Communism's Name--Methodology

Louis R Godena louisgodena at
Mon Aug 12 17:04:00 MDT 1996

Neil C writes:

>Thank you for your up-front confessions of the general social  nature and
> jaded outlook of  some leading cadre of the CPUSA.
>Personalisms and psychological rundowns though have a way of actually masking
>what are at root political and class questions! I would rather stick to those
>This is PART of your  dilemma in that outfit surely, and if you are sincere
>about your subjective revolutionary impulse to fight this dead end of
>pragmatism, cynicism and opportunism., i will not be sectarian toward you with
>cheap shots & you have my sympathy.

Neil,  I am not clear as to what you mean by my "confessions" or "jaded
outlook".    I am merely trying to explain my own position on the 1996
elections, with general references to my organization--the Communist
Party--as sort of a background.    I have held these views for some time,
and they are fairly well known to the leadership of the CP.    If I have
been guilty of "rundowns"(?), psychological or otherwise,  then it is clear
that I have been talking too much, and that it is time to give this general
thread a rest.

You continue,  on a personal note:

>I am not an anarchist, for proletarian class battles  i believe, prove  we do
>need leadership ability in developed political  organization  to effecticvly
>capital and the state in the real world. However , there is the point about
>rountinism, toadyism, and megalomania that has gone with the NON-REVOLUTIONARY
>methods and Centrism  of most of the self-proclaimed  Marxist groups in the
>This goes for both theory and practice.
>One part of the solution for revolutionaries forming up again to  try 2year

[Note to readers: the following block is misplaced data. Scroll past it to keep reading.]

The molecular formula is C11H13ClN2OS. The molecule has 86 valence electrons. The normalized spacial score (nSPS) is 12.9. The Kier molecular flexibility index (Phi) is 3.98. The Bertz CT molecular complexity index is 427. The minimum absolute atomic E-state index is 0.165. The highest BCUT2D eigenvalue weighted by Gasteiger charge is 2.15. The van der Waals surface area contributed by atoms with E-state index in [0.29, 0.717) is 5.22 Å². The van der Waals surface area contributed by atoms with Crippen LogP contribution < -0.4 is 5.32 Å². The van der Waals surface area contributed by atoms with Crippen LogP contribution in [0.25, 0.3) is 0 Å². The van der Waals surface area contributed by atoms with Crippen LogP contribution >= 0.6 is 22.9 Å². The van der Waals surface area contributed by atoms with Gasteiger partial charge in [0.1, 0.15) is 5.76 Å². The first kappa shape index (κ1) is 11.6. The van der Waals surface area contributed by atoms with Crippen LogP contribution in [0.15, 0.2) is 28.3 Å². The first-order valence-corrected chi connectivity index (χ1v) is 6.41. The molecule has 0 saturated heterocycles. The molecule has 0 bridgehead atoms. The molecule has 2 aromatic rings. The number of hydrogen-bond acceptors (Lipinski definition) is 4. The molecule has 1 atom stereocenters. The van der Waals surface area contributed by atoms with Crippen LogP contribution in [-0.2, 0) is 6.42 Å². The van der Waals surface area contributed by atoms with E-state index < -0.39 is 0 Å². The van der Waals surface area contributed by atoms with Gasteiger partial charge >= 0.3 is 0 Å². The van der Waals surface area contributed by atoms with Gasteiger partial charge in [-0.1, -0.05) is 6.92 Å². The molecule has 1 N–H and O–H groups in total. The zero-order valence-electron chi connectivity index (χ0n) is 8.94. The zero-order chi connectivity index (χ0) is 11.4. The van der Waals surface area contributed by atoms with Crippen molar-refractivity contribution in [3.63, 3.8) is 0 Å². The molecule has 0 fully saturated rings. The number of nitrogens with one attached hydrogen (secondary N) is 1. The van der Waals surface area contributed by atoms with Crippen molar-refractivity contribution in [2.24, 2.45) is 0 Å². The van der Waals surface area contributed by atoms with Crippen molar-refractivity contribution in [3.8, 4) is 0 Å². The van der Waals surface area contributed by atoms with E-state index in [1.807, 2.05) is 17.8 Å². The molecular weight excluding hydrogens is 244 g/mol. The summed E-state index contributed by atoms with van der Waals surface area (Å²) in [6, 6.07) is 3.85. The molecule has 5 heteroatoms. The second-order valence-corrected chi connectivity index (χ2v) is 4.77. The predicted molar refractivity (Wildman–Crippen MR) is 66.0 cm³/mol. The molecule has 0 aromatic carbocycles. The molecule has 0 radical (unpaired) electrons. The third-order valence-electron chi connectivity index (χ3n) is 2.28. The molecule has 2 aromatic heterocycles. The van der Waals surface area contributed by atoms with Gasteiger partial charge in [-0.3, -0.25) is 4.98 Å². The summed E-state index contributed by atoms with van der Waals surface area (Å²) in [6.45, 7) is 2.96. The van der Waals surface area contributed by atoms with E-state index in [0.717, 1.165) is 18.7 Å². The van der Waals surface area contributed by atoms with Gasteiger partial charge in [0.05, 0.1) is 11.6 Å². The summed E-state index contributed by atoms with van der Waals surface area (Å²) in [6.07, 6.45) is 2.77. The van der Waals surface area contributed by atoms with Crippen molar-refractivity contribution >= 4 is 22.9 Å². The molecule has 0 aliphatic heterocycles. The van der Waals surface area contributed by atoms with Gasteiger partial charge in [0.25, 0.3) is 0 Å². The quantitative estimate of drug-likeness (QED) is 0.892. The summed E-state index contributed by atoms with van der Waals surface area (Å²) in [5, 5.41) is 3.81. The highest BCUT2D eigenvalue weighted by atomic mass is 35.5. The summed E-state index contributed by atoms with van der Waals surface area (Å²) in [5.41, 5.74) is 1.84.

>rotations in office maybe, 2 years leadership-2 years back in the workforce,
>also all leaders should be instantly recallable and removed for using their
>on a anti-revolutionary bourgeois  way. What do you think?

It is tempting,  when dealing with an encrusted, obstinate, or seemingly
incompetent leadership,  to want to make short work of it, and get on with
the struggle.    This may be viscerally satisfying, but it can have untoward
consequences for the stability of the Party.     There is also the
continuity of work to consider,  not only in Party-generated organizations
and fronts,  but in allied areas as well.    And then there is always the
morale of Party members to consider.     I tend to fight shy of pre-existing
formulas ("two years in--two years out"), preferring instead maximum
flexibility among comrades themselves to decide policy,  in close
cooperation with whomever happens to occupy leadership positions.    This is
part of the problem with Democratic Centralism as it has been applied in
western communist parties--keeping the leadership sharp,  responsive,
competent, while at the same time insuring the viability and stability of
the Party, often under extremely trying circumstances.    Personally,  I
would always rather err on the side of flexibility,  even risking somewhat
the charge of indiscipline, if that somehow would keep the Party fresher,
more peripatetic,  more responsive to rapidly changing conditions.

Neil, now waxes didactic:

>Louis G. , Workerism,ie being "close' to the class, even going to market and
>church with them does not a revolutionary group make either!  If all you can do
>is be welcomed along to  shop in mini-  malls,  bake sales,  pray in church on
>Sunday and support labor fakers in the union..  I',m sorry, this is not a
>passing grade for "communist day to day work". It is liberal do-gooder work ,
>and has nothing to do with the political  preparations of the class in
motion to
>fight the rich..

Neil,  again,  I am not sure what exactly you mean here.    I have always
tried to go where the people are.   Yes, that has frequently meant shopping
malls,  construction sites,  VFW halls,  4-H fairs, anywhere I could talk
politics from the perspective of one communist.    I have been in the
parlors and living rooms of people who have never voted anything but
Republican in their entire lives.   I have had new experiences (I had never
heard "Tennessee Birdwalk played on the trombone before) and learned much
>from all of them.    In my own way,  I tried,  in your words, to "set the
class in motion" not just to fight the rich,  but to struggle against the
monolith called capitalism that, sooner or later, will devour them all.
I simply do not know how to do it any other way.

I think we have just about exhausted whatever potential this thread has had.
Let others pick it up,  if they wish, and let's agree to disagree and remain

Louis Godena

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